This book review was first published in Sakal Times, Pune, on February 14, 2015. 

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Why I like to shop from saree exhibitions rather than showrooms

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I felt possessed. I had never seen so many cottton sarees at one place. And what an amazing collection they had — something that would attract a grandma as well as young woman. I like to buy my sarees and contrasting blouse pieces from such exhibitions because –

  1. I am assured of authenticity of the product
  2. Handloom weavers and hand-dyed fabrics are a good buy anytime.
  3. I feel good that those who work hard to keep our Indian fabrics alive are getting a good price for it.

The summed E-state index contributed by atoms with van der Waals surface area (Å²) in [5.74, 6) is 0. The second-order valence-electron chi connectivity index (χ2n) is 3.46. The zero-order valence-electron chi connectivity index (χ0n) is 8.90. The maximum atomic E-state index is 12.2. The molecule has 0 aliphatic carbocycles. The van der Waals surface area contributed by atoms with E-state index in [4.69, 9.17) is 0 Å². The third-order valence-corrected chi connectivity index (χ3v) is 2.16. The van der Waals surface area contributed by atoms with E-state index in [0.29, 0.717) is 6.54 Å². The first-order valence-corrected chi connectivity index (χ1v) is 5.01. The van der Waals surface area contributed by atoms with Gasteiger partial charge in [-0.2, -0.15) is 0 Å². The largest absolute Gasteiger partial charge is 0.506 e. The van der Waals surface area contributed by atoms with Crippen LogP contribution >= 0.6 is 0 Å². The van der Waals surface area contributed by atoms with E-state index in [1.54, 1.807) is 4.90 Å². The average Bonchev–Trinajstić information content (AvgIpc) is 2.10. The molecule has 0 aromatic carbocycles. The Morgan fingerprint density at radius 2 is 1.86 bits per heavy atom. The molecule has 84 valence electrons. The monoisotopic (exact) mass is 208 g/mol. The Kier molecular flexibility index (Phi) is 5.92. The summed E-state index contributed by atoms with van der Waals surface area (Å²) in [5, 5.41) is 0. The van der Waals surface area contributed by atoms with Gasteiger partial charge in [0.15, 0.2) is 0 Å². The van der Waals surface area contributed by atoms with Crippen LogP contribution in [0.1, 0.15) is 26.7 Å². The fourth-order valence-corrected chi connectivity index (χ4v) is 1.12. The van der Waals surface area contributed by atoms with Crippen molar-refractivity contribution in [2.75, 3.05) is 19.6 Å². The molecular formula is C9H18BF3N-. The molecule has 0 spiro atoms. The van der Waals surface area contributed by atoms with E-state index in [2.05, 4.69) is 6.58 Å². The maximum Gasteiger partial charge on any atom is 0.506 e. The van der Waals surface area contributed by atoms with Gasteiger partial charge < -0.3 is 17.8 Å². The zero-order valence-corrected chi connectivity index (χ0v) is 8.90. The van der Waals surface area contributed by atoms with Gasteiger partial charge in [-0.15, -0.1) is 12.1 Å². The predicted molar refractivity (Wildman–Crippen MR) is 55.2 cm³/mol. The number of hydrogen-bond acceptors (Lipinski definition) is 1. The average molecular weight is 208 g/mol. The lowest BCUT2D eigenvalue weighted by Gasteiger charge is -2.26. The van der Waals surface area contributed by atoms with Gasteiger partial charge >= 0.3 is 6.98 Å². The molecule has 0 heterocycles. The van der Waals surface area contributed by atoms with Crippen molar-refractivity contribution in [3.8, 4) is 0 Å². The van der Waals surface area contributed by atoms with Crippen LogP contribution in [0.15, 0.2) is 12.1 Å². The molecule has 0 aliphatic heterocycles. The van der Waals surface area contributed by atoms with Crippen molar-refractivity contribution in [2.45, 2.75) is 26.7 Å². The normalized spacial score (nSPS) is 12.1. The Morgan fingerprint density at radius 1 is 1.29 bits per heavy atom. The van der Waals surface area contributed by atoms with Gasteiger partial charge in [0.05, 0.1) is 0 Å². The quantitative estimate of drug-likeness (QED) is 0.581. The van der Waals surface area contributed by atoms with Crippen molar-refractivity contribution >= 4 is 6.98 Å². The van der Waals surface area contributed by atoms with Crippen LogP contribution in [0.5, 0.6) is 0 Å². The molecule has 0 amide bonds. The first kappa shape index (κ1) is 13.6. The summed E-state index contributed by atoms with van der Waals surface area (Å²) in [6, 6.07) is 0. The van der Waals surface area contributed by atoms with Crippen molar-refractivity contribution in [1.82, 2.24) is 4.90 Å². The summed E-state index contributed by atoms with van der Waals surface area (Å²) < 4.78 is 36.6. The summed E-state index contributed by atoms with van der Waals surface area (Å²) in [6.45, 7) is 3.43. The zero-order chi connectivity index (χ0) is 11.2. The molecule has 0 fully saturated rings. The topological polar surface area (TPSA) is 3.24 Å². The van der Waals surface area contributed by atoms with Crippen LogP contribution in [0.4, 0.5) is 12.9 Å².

IMG_20160206_161816Broad borders, small borders, sarees in vibrant colours, sarees in simple hues, and every possible combination — you name it and it was there! The exhibition was organised by Dastkar Andhra Marketing Association. They have an online shop too! www.dacottonhandlooms.in

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I instantly became fida on their prices too. Sarees were ranged between Rs950 and Rs1,600 and while yardage — pure cotton and natural dyed ones — ranged from Rs120 to Rs250!

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The exhibition had a wide variety of yardage, sarees, dupattas and stoles from Andhra region. Fabrics like kalamkari, simple plain cotton, and khadi cotton were available. I bought four sarees for just Rs4,500. I have bought it for gifting, but I have my eye on them, so maybe they would end up becoming a part of my closet only!